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African American Lives 2 -- Hosted by Henry Louis Gates, Jr.
In Search of Our Roots -- Buy the companion book now from ShopPBS


Gift to the Future
(Continued)
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LEARNING ACTIVITY:

1) Ask your students to review the list of items they developed to include in the time capsule. Ask your students which items on the list would not have been part of the "material culture" 150 years ago, in 1858. As a class, eliminate from your list on the board the items that would not have been available 150 years ago. (Accept all student answers; if the class has questions about the availability or development of certain objects, assign some students to research where and when those objects first became available).

2) Ask your students what objects of material culture might remain from the lives of their ancestors 150 years ago. What objects, artifacts, or evidence might still be in existence? (Possible student answers include buildings or houses, furniture, clothing, jewelry, family heirlooms, documents, books, photographs, etc.) Ask your students if any of them know of any objects or artifacts currently in existence that date from their ancestors 150 years ago. (Student answers will vary.) Ask students to hypothesize why so many of the elements of the material culture 150 years ago no longer exist. (Student answers will vary; possible answers could include that items were destroyed or thrown away, fallen apart or decomposed, been sold, etc.)

3) Explain to your students that they will soon be examining some documents from earlier generations in an online interactivity. Tell your students that while preparing for the recent documentary series African American Lives 2, teams of historians, librarians, and researchers had to examine thousands of photographs, diaries, and legal documents to develop family histories for a group of well-known African Americans.

4) Distribute the "What They Left Behind" student organizer to your students. Divide your students into five groups (the groups can be the same student groups from the Introductory Activity, if you wish). Ask your students to log on to the African American Lives 2 "Analyzing the Evidence" interactivity at http://www.pbs.org/aalives/evidence/index.html. Assign Group #1 to Piece 1: "Native Americans Owned Slaves." Assign Group 2 to the Piece 2: "Getting Paid." Assign Group 3 to Piece 3 "Griffin Brothers Execution." Assign Group 4 to Piece 4: "Last Will and Testament." Assign Group 5 to Piece 5: "Say Cheese." Explain to your students that in the interactive, they will be asked a series of questions about the document; accompanying each question is a hint that will help them select the correct answer. Provide your students with a FOCUS FOR MEDIA INTERACTION, asking them to examine their assigned primary sources and complete Questions 1-3 on the "What They Left Behind" student organizer. Give your students 15-20 minutes to complete this task.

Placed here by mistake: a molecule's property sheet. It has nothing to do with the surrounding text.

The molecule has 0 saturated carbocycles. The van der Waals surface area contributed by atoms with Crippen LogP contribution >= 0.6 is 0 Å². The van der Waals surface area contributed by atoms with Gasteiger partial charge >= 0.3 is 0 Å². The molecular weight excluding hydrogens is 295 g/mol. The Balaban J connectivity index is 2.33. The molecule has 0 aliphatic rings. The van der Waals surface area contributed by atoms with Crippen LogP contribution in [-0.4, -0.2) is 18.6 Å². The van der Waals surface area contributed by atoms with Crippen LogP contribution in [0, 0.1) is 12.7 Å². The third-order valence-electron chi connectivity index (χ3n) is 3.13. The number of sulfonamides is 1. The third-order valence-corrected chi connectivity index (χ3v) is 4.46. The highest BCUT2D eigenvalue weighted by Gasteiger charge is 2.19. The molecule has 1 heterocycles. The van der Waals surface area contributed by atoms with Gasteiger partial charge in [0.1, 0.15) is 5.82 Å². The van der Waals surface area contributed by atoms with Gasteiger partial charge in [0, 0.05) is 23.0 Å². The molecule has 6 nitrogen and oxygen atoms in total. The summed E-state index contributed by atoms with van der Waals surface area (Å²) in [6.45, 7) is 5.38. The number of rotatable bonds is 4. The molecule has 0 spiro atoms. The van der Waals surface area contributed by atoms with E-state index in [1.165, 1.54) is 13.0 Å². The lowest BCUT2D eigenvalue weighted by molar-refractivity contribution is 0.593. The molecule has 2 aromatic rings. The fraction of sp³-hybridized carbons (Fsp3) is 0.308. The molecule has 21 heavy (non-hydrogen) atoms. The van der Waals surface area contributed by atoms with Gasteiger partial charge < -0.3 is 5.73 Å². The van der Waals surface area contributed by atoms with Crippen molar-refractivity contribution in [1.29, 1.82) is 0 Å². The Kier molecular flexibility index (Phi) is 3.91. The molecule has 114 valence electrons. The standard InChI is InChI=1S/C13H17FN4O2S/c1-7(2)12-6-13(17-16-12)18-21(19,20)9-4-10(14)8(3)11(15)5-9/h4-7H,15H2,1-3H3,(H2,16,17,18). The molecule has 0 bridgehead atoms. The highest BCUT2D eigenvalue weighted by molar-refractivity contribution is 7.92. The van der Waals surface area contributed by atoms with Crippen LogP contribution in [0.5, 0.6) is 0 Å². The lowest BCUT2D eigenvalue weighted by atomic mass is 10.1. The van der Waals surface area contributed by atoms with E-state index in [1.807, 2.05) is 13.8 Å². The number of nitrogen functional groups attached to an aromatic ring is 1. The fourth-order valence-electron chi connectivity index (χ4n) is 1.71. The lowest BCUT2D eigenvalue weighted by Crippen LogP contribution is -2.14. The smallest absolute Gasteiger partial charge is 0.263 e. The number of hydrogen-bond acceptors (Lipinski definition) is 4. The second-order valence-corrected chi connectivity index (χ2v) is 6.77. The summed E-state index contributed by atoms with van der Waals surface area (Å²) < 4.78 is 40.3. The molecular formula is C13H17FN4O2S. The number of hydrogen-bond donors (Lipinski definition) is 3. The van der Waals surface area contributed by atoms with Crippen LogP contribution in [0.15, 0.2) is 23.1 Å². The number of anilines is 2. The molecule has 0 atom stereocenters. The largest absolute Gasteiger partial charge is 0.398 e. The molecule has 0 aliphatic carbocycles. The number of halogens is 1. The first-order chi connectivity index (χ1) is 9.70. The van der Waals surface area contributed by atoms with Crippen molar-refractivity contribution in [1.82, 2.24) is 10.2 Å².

5) After your students have completed the interactivity, ask each group to briefly report on their primary source, as well as the information they gathered about preserving elements of our own material culture for future generations. As each group reports, question to the students on why they think this object of past material culture has survived to the present day. Do they think it was preserved in legal records? In a library? At a business? In an attic? (Accept all student responses.) Explain to your students that the items featured in the interactive were preserved for a variety of reasons: some (like Pieces 1 and 3) are government records, which stay on file for many years; some (like Pieces 2 and 4) are legal records, which are retained by cities, counties, and towns; and one (Piece 5) is a family heirloom that was passed down from one generation to the next.

6) Remind your students that not all pieces of material culture from the past are documents; artifacts, objects, photographs, tools, and clothing all are part of material culture. Surviving objects and artifacts, like documents, can provide additional information about what life was like in the past. Tell your students that they will now be watching some video segments from African American Lives 2 which illustrate some of the artifacts and objects found while researching the family histories of the celebrity guests.